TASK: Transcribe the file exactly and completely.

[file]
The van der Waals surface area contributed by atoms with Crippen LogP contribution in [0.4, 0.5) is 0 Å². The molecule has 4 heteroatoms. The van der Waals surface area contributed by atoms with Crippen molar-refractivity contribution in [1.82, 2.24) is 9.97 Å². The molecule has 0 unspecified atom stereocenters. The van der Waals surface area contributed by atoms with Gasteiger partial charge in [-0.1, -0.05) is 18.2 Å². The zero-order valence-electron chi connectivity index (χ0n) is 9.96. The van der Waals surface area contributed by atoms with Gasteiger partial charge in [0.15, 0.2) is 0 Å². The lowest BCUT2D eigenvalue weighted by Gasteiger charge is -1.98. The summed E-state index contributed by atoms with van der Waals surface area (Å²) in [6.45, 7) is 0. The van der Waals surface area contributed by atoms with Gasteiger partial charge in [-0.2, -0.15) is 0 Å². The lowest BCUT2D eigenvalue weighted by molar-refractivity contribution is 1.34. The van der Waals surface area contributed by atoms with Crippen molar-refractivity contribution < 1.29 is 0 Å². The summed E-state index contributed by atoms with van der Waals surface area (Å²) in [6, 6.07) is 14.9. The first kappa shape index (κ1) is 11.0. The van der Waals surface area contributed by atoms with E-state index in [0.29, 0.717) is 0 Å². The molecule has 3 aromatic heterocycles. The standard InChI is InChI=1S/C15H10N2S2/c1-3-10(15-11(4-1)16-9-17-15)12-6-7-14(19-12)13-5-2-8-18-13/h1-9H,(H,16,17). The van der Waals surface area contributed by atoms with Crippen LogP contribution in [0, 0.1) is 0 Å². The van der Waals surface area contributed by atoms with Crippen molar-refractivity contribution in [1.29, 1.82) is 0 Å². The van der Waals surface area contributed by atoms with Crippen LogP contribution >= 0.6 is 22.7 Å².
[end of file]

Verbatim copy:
The van der Waals surface area contributed by atoms with Crippen LogP contribution in [0.4, 0.5) is 0 Å². The molecule has 4 heteroatoms. The van der Waals surface area contributed by atoms with Crippen molar-refractivity contribution in [1.82, 2.24) is 9.97 Å². The molecule has 0 unspecified atom stereocenters. The van der Waals surface area contributed by atoms with Gasteiger partial charge in [-0.1, -0.05) is 18.2 Å². The zero-order valence-electron chi connectivity index (χ0n) is 9.96. The van der Waals surface area contributed by atoms with Gasteiger partial charge in [0.15, 0.2) is 0 Å². The lowest BCUT2D eigenvalue weighted by Gasteiger charge is -1.98. The summed E-state index contributed by atoms with van der Waals surface area (Å²) in [6.45, 7) is 0. The van der Waals surface area contributed by atoms with Gasteiger partial charge in [-0.2, -0.15) is 0 Å². The lowest BCUT2D eigenvalue weighted by molar-refractivity contribution is 1.34. The van der Waals surface area contributed by atoms with Crippen molar-refractivity contribution < 1.29 is 0 Å². The summed E-state index contributed by atoms with van der Waals surface area (Å²) in [6, 6.07) is 14.9. The first kappa shape index (κ1) is 11.0. The van der Waals surface area contributed by atoms with E-state index in [0.29, 0.717) is 0 Å². The molecule has 3 aromatic heterocycles. The standard InChI is InChI=1S/C15H10N2S2/c1-3-10(15-11(4-1)16-9-17-15)12-6-7-14(19-12)13-5-2-8-18-13/h1-9H,(H,16,17). The van der Waals surface area contributed by atoms with Crippen LogP contribution in [0, 0.1) is 0 Å². The van der Waals surface area contributed by atoms with Crippen molar-refractivity contribution in [1.29, 1.82) is 0 Å². The van der Waals surface area contributed by atoms with Crippen LogP contribution >= 0.6 is 22.7 Å².